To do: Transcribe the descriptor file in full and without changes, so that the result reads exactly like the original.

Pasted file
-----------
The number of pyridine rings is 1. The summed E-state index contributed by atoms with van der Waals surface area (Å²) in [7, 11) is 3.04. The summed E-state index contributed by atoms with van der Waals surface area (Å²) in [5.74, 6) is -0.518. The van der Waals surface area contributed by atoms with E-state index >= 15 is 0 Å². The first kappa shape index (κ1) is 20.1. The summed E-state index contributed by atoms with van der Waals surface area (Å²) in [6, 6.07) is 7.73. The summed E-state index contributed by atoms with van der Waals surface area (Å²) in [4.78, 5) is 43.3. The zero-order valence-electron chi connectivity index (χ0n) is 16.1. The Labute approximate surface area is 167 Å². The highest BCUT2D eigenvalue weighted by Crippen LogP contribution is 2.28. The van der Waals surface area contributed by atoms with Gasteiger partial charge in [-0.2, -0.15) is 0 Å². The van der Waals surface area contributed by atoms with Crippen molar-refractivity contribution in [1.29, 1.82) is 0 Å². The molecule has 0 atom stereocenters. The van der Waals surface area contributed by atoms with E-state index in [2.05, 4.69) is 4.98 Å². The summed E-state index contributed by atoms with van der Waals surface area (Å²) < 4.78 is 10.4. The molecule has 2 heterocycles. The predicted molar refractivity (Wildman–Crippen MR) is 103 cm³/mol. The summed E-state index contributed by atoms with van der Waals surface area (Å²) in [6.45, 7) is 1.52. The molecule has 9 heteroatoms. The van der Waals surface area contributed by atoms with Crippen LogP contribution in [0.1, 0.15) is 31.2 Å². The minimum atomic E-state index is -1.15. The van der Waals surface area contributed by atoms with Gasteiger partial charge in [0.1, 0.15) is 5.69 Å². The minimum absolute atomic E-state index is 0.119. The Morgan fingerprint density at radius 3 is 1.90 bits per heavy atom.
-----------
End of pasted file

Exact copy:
The number of pyridine rings is 1. The summed E-state index contributed by atoms with van der Waals surface area (Å²) in [7, 11) is 3.04. The summed E-state index contributed by atoms with van der Waals surface area (Å²) in [5.74, 6) is -0.518. The van der Waals surface area contributed by atoms with E-state index >= 15 is 0 Å². The first kappa shape index (κ1) is 20.1. The summed E-state index contributed by atoms with van der Waals surface area (Å²) in [6, 6.07) is 7.73. The summed E-state index contributed by atoms with van der Waals surface area (Å²) in [4.78, 5) is 43.3. The zero-order valence-electron chi connectivity index (χ0n) is 16.1. The Labute approximate surface area is 167 Å². The highest BCUT2D eigenvalue weighted by Crippen LogP contribution is 2.28. The van der Waals surface area contributed by atoms with Gasteiger partial charge in [-0.2, -0.15) is 0 Å². The van der Waals surface area contributed by atoms with Crippen molar-refractivity contribution in [1.29, 1.82) is 0 Å². The molecule has 0 atom stereocenters. The van der Waals surface area contributed by atoms with E-state index in [2.05, 4.69) is 4.98 Å². The summed E-state index contributed by atoms with van der Waals surface area (Å²) < 4.78 is 10.4. The molecule has 2 heterocycles. The predicted molar refractivity (Wildman–Crippen MR) is 103 cm³/mol. The summed E-state index contributed by atoms with van der Waals surface area (Å²) in [6.45, 7) is 1.52. The molecule has 9 heteroatoms. The van der Waals surface area contributed by atoms with Crippen LogP contribution in [0.1, 0.15) is 31.2 Å². The minimum atomic E-state index is -1.15. The van der Waals surface area contributed by atoms with Gasteiger partial charge in [0.1, 0.15) is 5.69 Å². The minimum absolute atomic E-state index is 0.119. The Morgan fingerprint density at radius 3 is 1.90 bits per heavy atom.